Other Deal Trends

In addition to physician services consolidations, we see strong interest emerging in a number of other health care subsectors. These include the following:

  1. Specialty Pharmacy

Specialty pharmacy — pharmacies that dispense highly specialized drugs for the treatment of a wide range of complex conditions — continues to heat up. As we wrote a few months ago, the M&A market for this subsector has been active, with deal activity spurred on by both private equity and strategic investors alike. This subsector has caught additional attention, and we are seeing keen interest in this market. As we reported recently, the M&A activity in this sector continues at a robust pace, with particular opportunities for pharmacies that offer expanded capabilities. According to Thomas Bird of Salem Partners, a Los Angeles-based investment bank that focuses on the health care sector, "these sought-after specialized services include disease- specific medication therapy management programs, comprehensive data reporting, advanced patient coaching, and physician engagement programs."[4]

  1. Long-Term Care/Senior Care

Although there has been significant M&A activity in these subsectors among the large consolidators, activity in large, blockbuster deals may be waning. Nevertheless, private equity investors continue to be interested in long-term care and senior care transactions, and we had much discussion about opportunities in the middle market. The long-term care industry comprises a number of different business operations. The industry generally services a broad range of needs, including the geriatric population (senior care) and individuals with chronic disease or disabilities. We see many exist in the middle market and had many discussions with deal professionals who were analyzing and exploring various deals. Indeed, recent surveys of executives in these industries suggest a robust M&A market ahead for the middle market.[5]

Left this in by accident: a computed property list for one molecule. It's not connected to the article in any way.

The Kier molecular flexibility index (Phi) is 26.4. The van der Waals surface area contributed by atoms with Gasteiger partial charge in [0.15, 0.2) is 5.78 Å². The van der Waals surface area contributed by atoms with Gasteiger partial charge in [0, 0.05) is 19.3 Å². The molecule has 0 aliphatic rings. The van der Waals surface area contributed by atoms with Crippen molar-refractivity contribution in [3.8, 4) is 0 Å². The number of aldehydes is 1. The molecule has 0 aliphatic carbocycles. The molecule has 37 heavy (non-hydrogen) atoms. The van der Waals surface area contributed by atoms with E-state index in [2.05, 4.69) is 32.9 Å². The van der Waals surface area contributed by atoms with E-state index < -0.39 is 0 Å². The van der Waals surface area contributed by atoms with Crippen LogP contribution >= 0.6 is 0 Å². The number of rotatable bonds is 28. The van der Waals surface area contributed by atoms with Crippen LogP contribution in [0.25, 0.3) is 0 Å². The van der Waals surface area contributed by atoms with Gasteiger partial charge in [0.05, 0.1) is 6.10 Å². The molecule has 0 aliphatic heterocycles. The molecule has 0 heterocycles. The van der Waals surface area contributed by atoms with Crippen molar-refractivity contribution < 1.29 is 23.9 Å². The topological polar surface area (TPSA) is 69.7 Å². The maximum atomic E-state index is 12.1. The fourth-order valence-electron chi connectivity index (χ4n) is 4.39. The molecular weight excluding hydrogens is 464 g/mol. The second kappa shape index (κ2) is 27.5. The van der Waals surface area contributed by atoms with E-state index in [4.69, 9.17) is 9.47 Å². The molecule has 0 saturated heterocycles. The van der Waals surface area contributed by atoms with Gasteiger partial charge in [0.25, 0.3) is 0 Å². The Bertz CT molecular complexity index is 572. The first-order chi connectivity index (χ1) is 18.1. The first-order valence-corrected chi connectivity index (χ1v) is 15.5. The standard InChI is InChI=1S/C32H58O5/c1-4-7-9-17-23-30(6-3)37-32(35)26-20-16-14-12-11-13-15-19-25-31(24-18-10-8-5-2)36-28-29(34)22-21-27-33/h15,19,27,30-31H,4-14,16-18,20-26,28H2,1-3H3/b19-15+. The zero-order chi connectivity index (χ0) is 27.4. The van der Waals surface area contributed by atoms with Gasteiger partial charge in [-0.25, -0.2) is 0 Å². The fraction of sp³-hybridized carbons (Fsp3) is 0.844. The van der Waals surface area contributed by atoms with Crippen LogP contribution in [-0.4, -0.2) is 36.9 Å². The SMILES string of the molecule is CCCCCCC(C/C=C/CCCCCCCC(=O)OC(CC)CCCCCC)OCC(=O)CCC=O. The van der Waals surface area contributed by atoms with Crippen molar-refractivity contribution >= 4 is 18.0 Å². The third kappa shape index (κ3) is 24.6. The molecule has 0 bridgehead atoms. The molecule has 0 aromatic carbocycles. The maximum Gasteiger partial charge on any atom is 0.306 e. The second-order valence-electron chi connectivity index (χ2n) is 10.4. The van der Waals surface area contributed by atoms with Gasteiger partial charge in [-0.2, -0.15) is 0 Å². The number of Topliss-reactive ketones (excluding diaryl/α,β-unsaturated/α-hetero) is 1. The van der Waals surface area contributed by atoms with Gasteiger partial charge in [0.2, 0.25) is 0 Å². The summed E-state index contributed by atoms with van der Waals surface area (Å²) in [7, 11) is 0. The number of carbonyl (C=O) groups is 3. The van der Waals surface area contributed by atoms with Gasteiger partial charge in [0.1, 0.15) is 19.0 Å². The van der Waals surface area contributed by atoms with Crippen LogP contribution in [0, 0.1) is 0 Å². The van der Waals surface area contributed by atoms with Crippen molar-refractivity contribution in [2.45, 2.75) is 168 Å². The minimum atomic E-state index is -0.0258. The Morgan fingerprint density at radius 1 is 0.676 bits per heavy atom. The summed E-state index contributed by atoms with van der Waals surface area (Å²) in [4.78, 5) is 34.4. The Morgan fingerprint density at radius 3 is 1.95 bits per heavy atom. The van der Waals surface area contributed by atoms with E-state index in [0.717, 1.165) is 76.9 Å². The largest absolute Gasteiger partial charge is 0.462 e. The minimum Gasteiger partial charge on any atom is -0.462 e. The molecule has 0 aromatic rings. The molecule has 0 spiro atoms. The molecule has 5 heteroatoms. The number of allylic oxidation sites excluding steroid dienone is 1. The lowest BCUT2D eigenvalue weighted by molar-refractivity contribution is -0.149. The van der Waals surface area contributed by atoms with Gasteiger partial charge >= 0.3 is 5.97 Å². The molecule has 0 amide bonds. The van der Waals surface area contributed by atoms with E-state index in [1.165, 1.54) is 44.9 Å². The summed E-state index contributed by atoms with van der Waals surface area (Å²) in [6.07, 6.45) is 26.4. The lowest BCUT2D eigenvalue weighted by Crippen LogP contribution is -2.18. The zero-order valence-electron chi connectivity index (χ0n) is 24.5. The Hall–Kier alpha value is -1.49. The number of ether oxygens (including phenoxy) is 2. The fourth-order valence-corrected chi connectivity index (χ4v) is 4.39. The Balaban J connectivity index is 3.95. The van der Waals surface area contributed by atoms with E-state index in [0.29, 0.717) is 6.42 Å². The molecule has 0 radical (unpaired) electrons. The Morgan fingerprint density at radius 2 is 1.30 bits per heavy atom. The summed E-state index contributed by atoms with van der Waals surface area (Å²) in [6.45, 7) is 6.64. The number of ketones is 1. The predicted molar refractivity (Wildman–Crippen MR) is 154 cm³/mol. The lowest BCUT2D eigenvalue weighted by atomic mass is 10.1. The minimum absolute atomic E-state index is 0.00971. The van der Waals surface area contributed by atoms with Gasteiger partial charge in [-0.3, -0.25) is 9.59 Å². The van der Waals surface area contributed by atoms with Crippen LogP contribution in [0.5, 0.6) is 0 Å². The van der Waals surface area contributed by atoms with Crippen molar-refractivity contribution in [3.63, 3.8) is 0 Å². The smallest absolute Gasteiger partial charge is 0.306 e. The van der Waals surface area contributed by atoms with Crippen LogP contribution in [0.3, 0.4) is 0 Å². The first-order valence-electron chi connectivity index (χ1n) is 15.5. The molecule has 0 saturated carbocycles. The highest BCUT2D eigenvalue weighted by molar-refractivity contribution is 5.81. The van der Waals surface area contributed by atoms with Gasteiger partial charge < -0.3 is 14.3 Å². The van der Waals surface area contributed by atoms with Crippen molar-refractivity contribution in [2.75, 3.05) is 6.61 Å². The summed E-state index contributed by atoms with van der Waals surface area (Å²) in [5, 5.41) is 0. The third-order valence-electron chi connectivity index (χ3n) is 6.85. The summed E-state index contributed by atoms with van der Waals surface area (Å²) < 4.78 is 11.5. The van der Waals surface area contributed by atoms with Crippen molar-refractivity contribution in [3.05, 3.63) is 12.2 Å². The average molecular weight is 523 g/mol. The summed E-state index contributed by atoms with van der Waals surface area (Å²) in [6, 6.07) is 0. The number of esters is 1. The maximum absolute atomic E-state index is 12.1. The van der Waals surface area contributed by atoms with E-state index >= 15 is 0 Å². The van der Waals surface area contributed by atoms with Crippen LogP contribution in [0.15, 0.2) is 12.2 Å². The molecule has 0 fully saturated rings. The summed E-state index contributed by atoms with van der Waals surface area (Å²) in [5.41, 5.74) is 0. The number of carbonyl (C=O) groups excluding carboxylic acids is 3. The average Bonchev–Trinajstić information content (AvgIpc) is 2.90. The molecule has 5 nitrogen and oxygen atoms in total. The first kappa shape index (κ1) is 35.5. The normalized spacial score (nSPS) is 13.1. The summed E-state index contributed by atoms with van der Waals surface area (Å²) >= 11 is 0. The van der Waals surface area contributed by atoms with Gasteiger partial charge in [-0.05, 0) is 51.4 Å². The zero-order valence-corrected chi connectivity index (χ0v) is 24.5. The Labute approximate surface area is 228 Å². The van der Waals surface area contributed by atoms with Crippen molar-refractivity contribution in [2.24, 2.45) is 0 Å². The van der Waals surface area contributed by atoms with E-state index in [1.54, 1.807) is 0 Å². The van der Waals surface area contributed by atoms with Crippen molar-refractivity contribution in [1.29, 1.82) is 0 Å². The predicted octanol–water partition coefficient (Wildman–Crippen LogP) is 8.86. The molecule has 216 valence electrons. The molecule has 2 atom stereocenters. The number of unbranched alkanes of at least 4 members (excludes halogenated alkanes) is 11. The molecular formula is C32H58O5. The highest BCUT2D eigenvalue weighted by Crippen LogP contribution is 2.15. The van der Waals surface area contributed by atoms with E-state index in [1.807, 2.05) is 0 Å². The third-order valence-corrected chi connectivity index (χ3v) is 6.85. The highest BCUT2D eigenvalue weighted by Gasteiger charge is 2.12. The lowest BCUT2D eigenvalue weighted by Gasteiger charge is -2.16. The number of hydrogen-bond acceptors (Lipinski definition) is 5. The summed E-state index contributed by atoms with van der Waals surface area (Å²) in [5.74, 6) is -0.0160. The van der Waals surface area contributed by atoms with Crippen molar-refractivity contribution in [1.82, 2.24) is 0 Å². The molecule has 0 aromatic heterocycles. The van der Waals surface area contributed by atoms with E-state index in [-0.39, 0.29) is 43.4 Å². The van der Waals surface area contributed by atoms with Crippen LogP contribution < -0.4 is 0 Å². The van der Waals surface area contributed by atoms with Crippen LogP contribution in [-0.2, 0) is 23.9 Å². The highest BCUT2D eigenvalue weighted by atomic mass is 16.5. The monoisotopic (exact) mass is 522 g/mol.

1. Continued Interest in Autism Care and Other Behavioral Health Services

We continue to see a great deal of interest in various aspects of the behavioral health subsector.

This industry, which comprises many different services and patient populations, has been the focus of much deal attention over the last 18 months. Although high valuations are shutting some buyers out of the market, this is a diverse subsector with different and varied opportunities. We see continued interest in outpatient services for psychiatric patients, autism care and treatment, eating disorder treatment, and drug addiction clinics. Outpatient services (in a variety of areas, including treatment of drug addiction and psychiatric services) seem to be garnering specific attention, as new, cost-effective models of treatment are being tested and delivered with increasingly effective results.